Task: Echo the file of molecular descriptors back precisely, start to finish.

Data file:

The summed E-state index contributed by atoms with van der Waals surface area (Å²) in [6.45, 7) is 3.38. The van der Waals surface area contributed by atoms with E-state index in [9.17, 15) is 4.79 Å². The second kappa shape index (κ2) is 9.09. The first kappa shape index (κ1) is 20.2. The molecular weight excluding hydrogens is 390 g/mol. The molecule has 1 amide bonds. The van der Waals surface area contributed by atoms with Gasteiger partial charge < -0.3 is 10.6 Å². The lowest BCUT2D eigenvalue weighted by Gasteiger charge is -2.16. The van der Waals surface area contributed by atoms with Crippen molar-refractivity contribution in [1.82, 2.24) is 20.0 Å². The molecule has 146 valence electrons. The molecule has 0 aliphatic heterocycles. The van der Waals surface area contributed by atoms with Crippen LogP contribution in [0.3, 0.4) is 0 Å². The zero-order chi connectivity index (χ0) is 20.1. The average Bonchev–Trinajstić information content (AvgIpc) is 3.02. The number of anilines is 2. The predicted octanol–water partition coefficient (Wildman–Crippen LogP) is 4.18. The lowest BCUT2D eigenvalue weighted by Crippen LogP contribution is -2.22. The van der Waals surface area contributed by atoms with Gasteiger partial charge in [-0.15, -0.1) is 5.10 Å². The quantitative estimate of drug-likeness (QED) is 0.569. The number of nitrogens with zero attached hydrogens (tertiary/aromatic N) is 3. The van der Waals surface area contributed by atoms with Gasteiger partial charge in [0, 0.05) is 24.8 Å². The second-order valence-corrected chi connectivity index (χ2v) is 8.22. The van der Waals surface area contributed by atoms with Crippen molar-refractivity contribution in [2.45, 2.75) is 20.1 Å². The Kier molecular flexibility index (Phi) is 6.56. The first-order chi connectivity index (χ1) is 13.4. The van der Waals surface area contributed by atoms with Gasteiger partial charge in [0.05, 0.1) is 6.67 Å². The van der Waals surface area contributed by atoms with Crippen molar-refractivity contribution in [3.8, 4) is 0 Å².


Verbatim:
The summed E-state index contributed by atoms with van der Waals surface area (Å²) in [6.45, 7) is 3.38. The van der Waals surface area contributed by atoms with E-state index in [9.17, 15) is 4.79 Å². The second kappa shape index (κ2) is 9.09. The first kappa shape index (κ1) is 20.2. The molecular weight excluding hydrogens is 390 g/mol. The molecule has 1 amide bonds. The van der Waals surface area contributed by atoms with Gasteiger partial charge < -0.3 is 10.6 Å². The lowest BCUT2D eigenvalue weighted by Gasteiger charge is -2.16. The van der Waals surface area contributed by atoms with Crippen molar-refractivity contribution in [1.82, 2.24) is 20.0 Å². The molecule has 146 valence electrons. The molecule has 0 aliphatic heterocycles. The van der Waals surface area contributed by atoms with Crippen LogP contribution in [0.3, 0.4) is 0 Å². The zero-order chi connectivity index (χ0) is 20.1. The average Bonchev–Trinajstić information content (AvgIpc) is 3.02. The number of anilines is 2. The predicted octanol–water partition coefficient (Wildman–Crippen LogP) is 4.18. The lowest BCUT2D eigenvalue weighted by Crippen LogP contribution is -2.22. The van der Waals surface area contributed by atoms with Gasteiger partial charge in [-0.15, -0.1) is 5.10 Å². The quantitative estimate of drug-likeness (QED) is 0.569. The number of nitrogens with zero attached hydrogens (tertiary/aromatic N) is 3. The van der Waals surface area contributed by atoms with Gasteiger partial charge in [0, 0.05) is 24.8 Å². The second-order valence-corrected chi connectivity index (χ2v) is 8.22. The van der Waals surface area contributed by atoms with Crippen molar-refractivity contribution in [2.45, 2.75) is 20.1 Å². The Kier molecular flexibility index (Phi) is 6.56. The first-order chi connectivity index (χ1) is 13.4. The van der Waals surface area contributed by atoms with Gasteiger partial charge in [0.05, 0.1) is 6.67 Å². The van der Waals surface area contributed by atoms with Crippen molar-refractivity contribution in [3.8, 4) is 0 Å².